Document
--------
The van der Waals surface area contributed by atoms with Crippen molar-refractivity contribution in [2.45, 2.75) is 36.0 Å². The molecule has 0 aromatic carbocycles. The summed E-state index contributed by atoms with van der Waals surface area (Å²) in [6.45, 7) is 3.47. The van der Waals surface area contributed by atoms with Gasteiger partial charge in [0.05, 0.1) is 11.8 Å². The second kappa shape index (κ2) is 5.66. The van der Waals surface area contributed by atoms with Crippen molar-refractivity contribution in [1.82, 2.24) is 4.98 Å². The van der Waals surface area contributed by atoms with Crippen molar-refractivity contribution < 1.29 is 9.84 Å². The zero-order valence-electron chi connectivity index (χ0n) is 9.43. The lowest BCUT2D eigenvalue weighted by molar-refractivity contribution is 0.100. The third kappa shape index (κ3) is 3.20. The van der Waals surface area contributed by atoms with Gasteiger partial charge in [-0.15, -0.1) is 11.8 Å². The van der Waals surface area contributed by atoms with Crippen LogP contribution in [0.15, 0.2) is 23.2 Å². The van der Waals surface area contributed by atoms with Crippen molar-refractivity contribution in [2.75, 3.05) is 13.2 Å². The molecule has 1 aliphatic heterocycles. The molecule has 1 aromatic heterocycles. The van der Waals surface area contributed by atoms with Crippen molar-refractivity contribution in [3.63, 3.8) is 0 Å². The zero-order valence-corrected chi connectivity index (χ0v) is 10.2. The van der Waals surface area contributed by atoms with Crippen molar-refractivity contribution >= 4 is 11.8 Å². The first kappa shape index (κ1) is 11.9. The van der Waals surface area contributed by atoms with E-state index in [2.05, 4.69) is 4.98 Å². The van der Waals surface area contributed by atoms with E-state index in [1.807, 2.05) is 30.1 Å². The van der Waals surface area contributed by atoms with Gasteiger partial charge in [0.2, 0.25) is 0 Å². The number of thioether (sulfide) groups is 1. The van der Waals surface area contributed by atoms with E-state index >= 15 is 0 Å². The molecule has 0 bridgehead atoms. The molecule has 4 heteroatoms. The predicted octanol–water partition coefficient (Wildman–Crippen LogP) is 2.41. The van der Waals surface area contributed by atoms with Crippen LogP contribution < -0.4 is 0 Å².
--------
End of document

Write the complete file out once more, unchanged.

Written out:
The van der Waals surface area contributed by atoms with Crippen molar-refractivity contribution in [2.45, 2.75) is 36.0 Å². The molecule has 0 aromatic carbocycles. The summed E-state index contributed by atoms with van der Waals surface area (Å²) in [6.45, 7) is 3.47. The van der Waals surface area contributed by atoms with Gasteiger partial charge in [0.05, 0.1) is 11.8 Å². The second kappa shape index (κ2) is 5.66. The van der Waals surface area contributed by atoms with Crippen molar-refractivity contribution in [1.82, 2.24) is 4.98 Å². The van der Waals surface area contributed by atoms with Crippen molar-refractivity contribution < 1.29 is 9.84 Å². The zero-order valence-electron chi connectivity index (χ0n) is 9.43. The lowest BCUT2D eigenvalue weighted by molar-refractivity contribution is 0.100. The third kappa shape index (κ3) is 3.20. The van der Waals surface area contributed by atoms with Gasteiger partial charge in [-0.15, -0.1) is 11.8 Å². The van der Waals surface area contributed by atoms with Crippen LogP contribution in [0.15, 0.2) is 23.2 Å². The van der Waals surface area contributed by atoms with Crippen molar-refractivity contribution in [2.75, 3.05) is 13.2 Å². The molecule has 1 aliphatic heterocycles. The molecule has 1 aromatic heterocycles. The van der Waals surface area contributed by atoms with Crippen molar-refractivity contribution in [3.63, 3.8) is 0 Å². The zero-order valence-corrected chi connectivity index (χ0v) is 10.2. The van der Waals surface area contributed by atoms with Crippen molar-refractivity contribution >= 4 is 11.8 Å². The first kappa shape index (κ1) is 11.9. The van der Waals surface area contributed by atoms with E-state index in [2.05, 4.69) is 4.98 Å². The van der Waals surface area contributed by atoms with E-state index in [1.807, 2.05) is 30.1 Å². The van der Waals surface area contributed by atoms with Gasteiger partial charge in [0.2, 0.25) is 0 Å². The number of thioether (sulfide) groups is 1. The van der Waals surface area contributed by atoms with E-state index >= 15 is 0 Å². The molecule has 0 bridgehead atoms. The molecule has 4 heteroatoms. The predicted octanol–water partition coefficient (Wildman–Crippen LogP) is 2.41. The van der Waals surface area contributed by atoms with Crippen LogP contribution < -0.4 is 0 Å².